SAFE-RUN app is designed to meet the needs of recreational runners, suffering from different running injuries. As an interactive application it enhances ease of access and flexibility of use providing the user a customized sequence of exercise protocol in video.
If you are a recreational runner aiming to deal with pain related to running, fill in the questionnaire below.
A set of scientific evaluation tools will virtually represent your pain symptoms and then will lead you to the appropriate exercise intervention providing sessions of exercise protocols effective in alleviating pain.
In this way the app gives you tailor made exercise protocols to your profile and needs!
So, go on and fill in the questionnaire!
The great increase in sports athletic events (popular street races, marathons, etc.) over the last 10 years and the geometric increase in the number of participants in Greece and abroad in sports activities during their free time demonstrates the significant interest that exists now in non-athletes for recreational sports such as recreational running. Raising awareness and informing the public of all ages about the benefits of training for health improvement is now widespread, with more and more people involved in sporting activities, whether or not organized – such as a simple daily walk, running or organized in small groups of the region, participating in organized team tournaments at the workplace (see Hellenic Organization for Company Sport and Health HOCSH organized or participated only in 2019 in 5 sporting championships at national or European level) at sporting sports events such as running, cycling, swimming, soccer 5×5 or mass-race as mentioned above.
Next to its beneficial health effects, negative side effects in terms of sports injuries have also soon been recognized (van Mechelen W., 1992). Most running injuries are lower extremity injuries, with a predominance for the knee. About 50 to 75% of all running injuries appear to be overuse injuries due to the constant repetition of the same movement. Recurrence of running injuries is reported in 20 to 70% of the cases. From the epidemiological studies it can be concluded that running injuries lead to a reduction of training or training cessation in about 30 to 90% of all injuries, about 20 to 70% of all injuries lead to medical consultation or medical treatment and 0 to 5% result in absence from work.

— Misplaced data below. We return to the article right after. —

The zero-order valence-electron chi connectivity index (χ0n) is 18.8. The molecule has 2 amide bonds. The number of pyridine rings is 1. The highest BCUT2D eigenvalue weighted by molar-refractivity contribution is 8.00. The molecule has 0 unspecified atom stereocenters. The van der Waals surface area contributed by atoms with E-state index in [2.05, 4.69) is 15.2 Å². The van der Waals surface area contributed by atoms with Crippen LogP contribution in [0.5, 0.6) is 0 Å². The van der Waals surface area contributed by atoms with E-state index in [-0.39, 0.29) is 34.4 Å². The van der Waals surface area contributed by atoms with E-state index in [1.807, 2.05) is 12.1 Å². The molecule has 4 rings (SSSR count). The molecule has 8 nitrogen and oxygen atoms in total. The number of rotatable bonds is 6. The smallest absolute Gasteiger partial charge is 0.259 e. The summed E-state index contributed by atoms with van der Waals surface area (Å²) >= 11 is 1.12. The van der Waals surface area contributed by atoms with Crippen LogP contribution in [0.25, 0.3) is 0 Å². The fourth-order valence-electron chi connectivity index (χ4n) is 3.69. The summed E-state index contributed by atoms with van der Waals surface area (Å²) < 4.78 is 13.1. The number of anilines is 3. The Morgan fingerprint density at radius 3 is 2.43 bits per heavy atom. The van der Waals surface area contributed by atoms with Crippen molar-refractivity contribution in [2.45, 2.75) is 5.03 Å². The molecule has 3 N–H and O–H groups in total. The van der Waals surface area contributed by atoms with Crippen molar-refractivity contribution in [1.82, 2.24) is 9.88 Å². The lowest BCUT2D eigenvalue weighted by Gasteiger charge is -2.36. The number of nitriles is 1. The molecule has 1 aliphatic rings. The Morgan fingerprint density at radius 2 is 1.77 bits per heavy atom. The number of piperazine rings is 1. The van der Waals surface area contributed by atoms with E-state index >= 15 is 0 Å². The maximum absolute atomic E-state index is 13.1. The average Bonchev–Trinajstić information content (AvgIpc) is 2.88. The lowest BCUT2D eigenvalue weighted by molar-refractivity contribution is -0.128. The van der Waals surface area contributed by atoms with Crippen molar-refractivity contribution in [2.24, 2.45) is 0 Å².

Given the limitations of the studies it appears that for the average recreational runner, who is steadily training and who participates in a long distance run every now and then, the overall yearly incidence rate for running injuries varies between 37 and 56%. Depending on the specificity of the group of runners concerned (competitive athletes; average recreational joggers; boys and girls) and on different circumstances these rates vary. If incidence is calculated according to exposure of running time the incidence reported in the literature varies from 2.5 to 12.1 injuries per 1000 hours of running.
Etiological factors associated with running injuries include previous injury, lack of running experience, running to compete and excessive weekly running distance. The association between running injuries and factors such as warm-up and stretching exercises, body height, malalignment, muscular imbalance, restricted range of motion, running frequency, level of performance, stability of running pattern, shoes and inshoe orthoses and running on one side of the road remains unclear or is backed by contradicting or scarce research findings. Significantly not associated with running injuries seem age, gender, body mass index, running hills, running on hard surfaces, participation in other sports, time of the year and time of the day.
This means that the underlying cause of many of these injuries remains in question. Past studies and popular opinion have blamed increased mileage, excess body weight, over-striding, modern running shoes, going barefoot, weak hips, diet, and rough pavement or trails. But most often, studies have found that the best indicator of a future injury is a past one, which, frankly, is not a helpful conclusion for runners hoping not to get hurt.